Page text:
At a conference last month, I ran into a peer who I would dub an “agvocist” – someone very passionate about promoting agriculture to the point that it pours over into her personal Facebook posts. This woman is, for lack of a more appropriate word, effervescent.
But, when I asked her what she thought of two on-farm animal welfare breaches that made the mainstream news last fall, her shoulders sagged slightly and a small sigh escaped from her lips. I was taken aback.
“Sorry,” she said as she collected herself. “It’s just that there’s so much good being done out there that doesn’t make the news but agriculture is a slave to its exceptions.” We carried on chatting for a little while and by the end of the conversation, she was back to her usual bubbly self, but that one brief moment of resignation startled me – perhaps because it was so out-of-character.
I think any farmer who strives to do what’s right grimaces when an undercover video surfaces. We cannot deny that Code of Practice violations will occur from time to time on Canadian farms – and yes, poultry operations too. What we can do, is acknowledge and correct those breaches. We can train personnel, instil respect for the animals in our care, reprimand and penalize as necessary and learn lessons from what happened.
But let us not forget that there’s another side to the coin. As well as recognizing when things have gone wrong, it’s equally important to acknowledge things done right, and applaud the many shining examples we own in this industry of sustainable farming. We congratulate not because they are exceptions, but because they are – happily – instances of the trending norm. As an industry, it’s essential to remind ourselves of that.
So, on that note, in this issue we are delighted to tip our cap to Farmcrest Foods Ltd. (Farmcrest) of Salmon Arm, B.C., recipients of the 2016 Canadian Poultry Sustainability Award. As you read on, you’ll discover how Farmcrest is dedicated to continual learning and improvement, takes responsibility as stewards of a sensitive land area and works to ensure that employees are treated like family. The operation is a true model of sustainability in all of its forms.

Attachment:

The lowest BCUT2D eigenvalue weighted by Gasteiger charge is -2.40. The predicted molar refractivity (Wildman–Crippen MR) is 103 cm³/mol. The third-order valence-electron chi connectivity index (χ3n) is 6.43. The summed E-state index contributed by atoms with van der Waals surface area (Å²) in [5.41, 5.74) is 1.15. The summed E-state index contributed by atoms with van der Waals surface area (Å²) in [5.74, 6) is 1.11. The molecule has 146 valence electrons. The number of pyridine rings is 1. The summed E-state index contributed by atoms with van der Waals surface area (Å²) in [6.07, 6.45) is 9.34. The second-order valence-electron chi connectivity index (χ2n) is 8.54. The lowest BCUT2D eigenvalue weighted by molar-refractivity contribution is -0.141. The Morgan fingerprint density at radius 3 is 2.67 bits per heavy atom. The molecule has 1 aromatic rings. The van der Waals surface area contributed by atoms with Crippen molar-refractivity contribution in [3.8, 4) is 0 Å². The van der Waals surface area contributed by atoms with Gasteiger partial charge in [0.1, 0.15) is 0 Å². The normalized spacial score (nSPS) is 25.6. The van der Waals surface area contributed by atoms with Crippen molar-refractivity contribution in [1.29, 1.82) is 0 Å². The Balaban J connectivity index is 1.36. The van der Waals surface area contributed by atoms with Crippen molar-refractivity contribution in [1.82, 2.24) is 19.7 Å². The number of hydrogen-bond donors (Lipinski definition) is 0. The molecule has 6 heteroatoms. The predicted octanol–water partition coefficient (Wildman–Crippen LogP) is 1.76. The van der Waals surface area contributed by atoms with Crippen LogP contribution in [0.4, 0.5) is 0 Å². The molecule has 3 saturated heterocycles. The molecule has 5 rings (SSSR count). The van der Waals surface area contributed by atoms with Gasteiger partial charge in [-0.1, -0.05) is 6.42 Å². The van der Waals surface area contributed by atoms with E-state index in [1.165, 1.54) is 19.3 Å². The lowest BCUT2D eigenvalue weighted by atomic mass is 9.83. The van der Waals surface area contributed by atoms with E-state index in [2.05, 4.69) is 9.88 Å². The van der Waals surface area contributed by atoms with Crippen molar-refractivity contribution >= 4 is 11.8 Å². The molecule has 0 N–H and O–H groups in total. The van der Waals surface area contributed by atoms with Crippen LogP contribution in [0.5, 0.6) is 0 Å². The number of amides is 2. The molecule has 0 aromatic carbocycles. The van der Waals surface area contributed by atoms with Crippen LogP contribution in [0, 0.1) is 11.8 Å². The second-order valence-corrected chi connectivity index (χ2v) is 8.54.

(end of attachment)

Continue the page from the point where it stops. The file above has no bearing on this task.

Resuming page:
Owners Richard Bell and Alan Bird will receive $2,000, and a farm gate sign as well as the award itself. We congratulate them on their achievement.
In closing, I would also like to take the time to first acknowledge all of the applicants for the award. Your dedication and commitment to your own longevity and that of the industry is commendable.
I would be remiss as well, if I didn’t acknowledge our Canadian Poultry Sustainability Award judges this year – former Canadian Poultry editor, Kristy Nudds; Valerie Carney, poultry research scientist and technology transfer coordinator with Alberta Agriculture and Forestry; and Al Dam, provincial poultry specialist with the Ontario Ministry of Agriculture, Food and Rural Affairs. The quality of the applicants was exceptional and selecting our winner was no enviable task. Your thorough review process and willingness to give time to the selection of our winner is appreciated.
Recognition, also, to would-be sponsors of the cancelled Canadian Poultry Sustainability Symposium: Big Dutchman, Clark Ag Systems Ltd., Chicken Farmers of Canada, Cobb-Vantress, Egg Farmers of Canada, Farm Credit Canada and Walbern Agri Ltd. Thank you for your support.
From the editor: January 2017
KFC tests plant-based chicken in U.S.Kentucky Fried Chicken became the first national U.S. quick service…
EFC launches new national marketing platformEgg Farmers of Canada is excited to announce the launch…
Dozens occupy turkey barn in Alberta to protest animal living conditionsDozens of activists from Western Canada came to a turkey…
Keith Robbins leaves Poultry Industry CouncilAfter six years as executive director, Keith Robbins has left…